Researchers to Create Humanoid-Bioreactor System: Humanoid Robots Wearing Human Skin to Improve Tissue Engineering
Researchers at the University of Oxford are proposing to create a humanoid-bioreactor system: a robot with real human tissue. The Oxford scientists claim that utilizing humanoid robots would improve the growth of musculoskeletal tissue grafts. This project would help to enhance the current technologies in tissue engineering.
The biomedical researchers at two University of Oxford, Pierre-Alexis Mouthuy and Andrew Carr, are putting forward a plan that they hope would revolutionize and improve tissue engineering technology. The two scientists' proposal, published in Science Robotics, recommends building a humanoid robot with its exoskeleton encased with human flesh, tissue, and skin, thus creating a humanoid-bioreactor system.
According to the researchers, humanoid robots may hold the key to creating muscle and tendon grafts which can perform what real tissue grafts could do. At the moment, tissue grafts created by current tissue engineering technology are littered with structural deficiencies and low cell counts.
Ars Technica reports that the current tissue engineering technology is relying on bioreactors for growing sheets of cells, utilizing a large vat-filled tank containing nutrients and chemicals. The University of Oxford researchers suggests that this current technology fails to simulate the mechanical environment needed for the cells to grow properly, something they hope their proposed humanoid-bioreactor system would correct.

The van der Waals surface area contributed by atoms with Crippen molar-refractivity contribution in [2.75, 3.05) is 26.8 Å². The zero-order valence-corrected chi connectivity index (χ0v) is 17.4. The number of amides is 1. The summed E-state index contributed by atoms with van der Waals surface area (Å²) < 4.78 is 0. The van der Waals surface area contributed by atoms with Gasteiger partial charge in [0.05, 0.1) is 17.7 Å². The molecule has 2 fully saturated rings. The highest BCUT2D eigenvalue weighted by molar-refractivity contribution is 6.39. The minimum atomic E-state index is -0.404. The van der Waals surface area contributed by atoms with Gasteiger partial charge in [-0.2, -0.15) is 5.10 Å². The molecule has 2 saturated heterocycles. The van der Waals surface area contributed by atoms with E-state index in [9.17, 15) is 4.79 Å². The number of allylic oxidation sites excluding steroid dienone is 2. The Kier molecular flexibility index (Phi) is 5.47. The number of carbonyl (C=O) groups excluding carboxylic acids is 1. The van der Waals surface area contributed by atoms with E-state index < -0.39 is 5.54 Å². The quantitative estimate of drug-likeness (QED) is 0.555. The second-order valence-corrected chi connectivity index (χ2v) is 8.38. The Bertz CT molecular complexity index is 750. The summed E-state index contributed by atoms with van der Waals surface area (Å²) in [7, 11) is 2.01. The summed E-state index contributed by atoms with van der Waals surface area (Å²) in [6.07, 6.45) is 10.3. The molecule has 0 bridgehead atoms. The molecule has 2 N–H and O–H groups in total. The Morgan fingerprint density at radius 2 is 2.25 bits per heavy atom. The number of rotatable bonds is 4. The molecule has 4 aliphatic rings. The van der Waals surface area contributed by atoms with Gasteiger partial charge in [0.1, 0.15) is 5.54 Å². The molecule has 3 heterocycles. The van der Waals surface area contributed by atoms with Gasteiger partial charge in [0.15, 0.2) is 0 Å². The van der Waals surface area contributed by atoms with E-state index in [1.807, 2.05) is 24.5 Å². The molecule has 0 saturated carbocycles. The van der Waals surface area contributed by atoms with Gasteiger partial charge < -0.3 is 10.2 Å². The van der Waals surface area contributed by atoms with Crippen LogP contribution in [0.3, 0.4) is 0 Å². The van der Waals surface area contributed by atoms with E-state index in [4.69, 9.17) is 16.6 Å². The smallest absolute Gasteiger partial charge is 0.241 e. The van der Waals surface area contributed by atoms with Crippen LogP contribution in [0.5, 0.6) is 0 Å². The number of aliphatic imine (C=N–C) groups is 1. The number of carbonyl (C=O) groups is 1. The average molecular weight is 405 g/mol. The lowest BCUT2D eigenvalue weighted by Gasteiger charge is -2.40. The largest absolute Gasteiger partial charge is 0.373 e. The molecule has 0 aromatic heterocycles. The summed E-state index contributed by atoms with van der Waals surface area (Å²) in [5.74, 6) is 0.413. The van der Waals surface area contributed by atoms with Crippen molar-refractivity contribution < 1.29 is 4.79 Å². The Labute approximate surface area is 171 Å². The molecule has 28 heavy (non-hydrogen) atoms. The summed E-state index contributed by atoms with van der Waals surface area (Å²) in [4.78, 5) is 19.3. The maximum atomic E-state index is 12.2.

The humanoid-bioreactor system would mimic the structures, dimensions, and mechanics of the human body. By interacting with its environment, the humanoid robot would simulate actual movement of real tissues growing in actual human beings.
By allowing the tissues grafted in the humanoid robot to simulate real movement and be subjected to actual strain mimicking human movement, the humanoid-bioreactor system would, therefore, be able to grow specific tissues for replacing a specific target in the human body. This alone would help improve current tissue engineering technology and help in reducing animal testing in clinical trials.
The researchers add that humanoid-bioreactor system would open new doorways for further science and medicine studies. According to Alexis Mouthuy and Andrew Carr, they do not want to start a "machines-to-replace-or-eradicate-humans" debate with their proposed humanoid-bioreactor system.
What the biomedical researchers want is to open up discussions concerning future collaborations between robotics professionals and regenerative medical experts. While some people would still focus on the possible dangers of machines taking over, the researchers claim that their proposed humanoid-bioreactor system would improve tissue engineering.
Yes, the potential is there, and this is just the beginning. In the future, the humanoid-bioreactor system could save the lives of people needing tissue grafts. And that alone makes the development of this proposal crucial.